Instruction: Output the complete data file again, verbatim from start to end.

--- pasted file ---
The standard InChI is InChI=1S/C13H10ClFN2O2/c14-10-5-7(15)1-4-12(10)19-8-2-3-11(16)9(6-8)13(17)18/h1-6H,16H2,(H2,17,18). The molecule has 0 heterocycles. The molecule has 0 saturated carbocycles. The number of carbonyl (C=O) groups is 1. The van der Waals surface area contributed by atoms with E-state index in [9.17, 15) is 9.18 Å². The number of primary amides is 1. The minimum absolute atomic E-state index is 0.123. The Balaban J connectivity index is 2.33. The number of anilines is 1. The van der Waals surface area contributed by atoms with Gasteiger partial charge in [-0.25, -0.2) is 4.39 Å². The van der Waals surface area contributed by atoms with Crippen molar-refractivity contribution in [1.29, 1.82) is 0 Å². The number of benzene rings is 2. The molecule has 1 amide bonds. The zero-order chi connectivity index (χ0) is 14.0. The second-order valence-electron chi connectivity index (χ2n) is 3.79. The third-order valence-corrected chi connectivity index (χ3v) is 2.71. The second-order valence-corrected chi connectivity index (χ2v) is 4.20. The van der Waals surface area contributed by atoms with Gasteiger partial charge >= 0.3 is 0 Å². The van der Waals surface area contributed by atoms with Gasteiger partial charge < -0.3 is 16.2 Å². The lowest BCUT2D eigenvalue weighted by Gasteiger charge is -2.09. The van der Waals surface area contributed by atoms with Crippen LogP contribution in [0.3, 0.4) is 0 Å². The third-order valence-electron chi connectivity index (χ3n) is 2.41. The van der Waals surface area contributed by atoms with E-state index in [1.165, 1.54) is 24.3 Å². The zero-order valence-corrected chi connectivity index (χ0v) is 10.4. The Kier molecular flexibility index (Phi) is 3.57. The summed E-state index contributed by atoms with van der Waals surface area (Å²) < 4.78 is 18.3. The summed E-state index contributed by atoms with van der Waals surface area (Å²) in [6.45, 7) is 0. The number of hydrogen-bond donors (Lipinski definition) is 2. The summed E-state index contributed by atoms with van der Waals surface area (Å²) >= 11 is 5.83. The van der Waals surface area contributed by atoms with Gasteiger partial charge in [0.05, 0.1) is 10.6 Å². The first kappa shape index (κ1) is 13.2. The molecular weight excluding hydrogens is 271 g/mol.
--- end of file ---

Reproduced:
The standard InChI is InChI=1S/C13H10ClFN2O2/c14-10-5-7(15)1-4-12(10)19-8-2-3-11(16)9(6-8)13(17)18/h1-6H,16H2,(H2,17,18). The molecule has 0 heterocycles. The molecule has 0 saturated carbocycles. The number of carbonyl (C=O) groups is 1. The van der Waals surface area contributed by atoms with E-state index in [9.17, 15) is 9.18 Å². The number of primary amides is 1. The minimum absolute atomic E-state index is 0.123. The Balaban J connectivity index is 2.33. The number of anilines is 1. The van der Waals surface area contributed by atoms with Gasteiger partial charge in [-0.25, -0.2) is 4.39 Å². The van der Waals surface area contributed by atoms with Crippen molar-refractivity contribution in [1.29, 1.82) is 0 Å². The number of benzene rings is 2. The molecule has 1 amide bonds. The zero-order chi connectivity index (χ0) is 14.0. The second-order valence-electron chi connectivity index (χ2n) is 3.79. The third-order valence-corrected chi connectivity index (χ3v) is 2.71. The second-order valence-corrected chi connectivity index (χ2v) is 4.20. The van der Waals surface area contributed by atoms with Gasteiger partial charge >= 0.3 is 0 Å². The van der Waals surface area contributed by atoms with Gasteiger partial charge < -0.3 is 16.2 Å². The lowest BCUT2D eigenvalue weighted by Gasteiger charge is -2.09. The van der Waals surface area contributed by atoms with Crippen LogP contribution in [0.3, 0.4) is 0 Å². The third-order valence-electron chi connectivity index (χ3n) is 2.41. The van der Waals surface area contributed by atoms with E-state index in [1.165, 1.54) is 24.3 Å². The zero-order valence-corrected chi connectivity index (χ0v) is 10.4. The Kier molecular flexibility index (Phi) is 3.57. The summed E-state index contributed by atoms with van der Waals surface area (Å²) < 4.78 is 18.3. The summed E-state index contributed by atoms with van der Waals surface area (Å²) in [6.45, 7) is 0. The number of hydrogen-bond donors (Lipinski definition) is 2. The summed E-state index contributed by atoms with van der Waals surface area (Å²) >= 11 is 5.83. The van der Waals surface area contributed by atoms with Gasteiger partial charge in [0.05, 0.1) is 10.6 Å². The first kappa shape index (κ1) is 13.2. The molecular weight excluding hydrogens is 271 g/mol.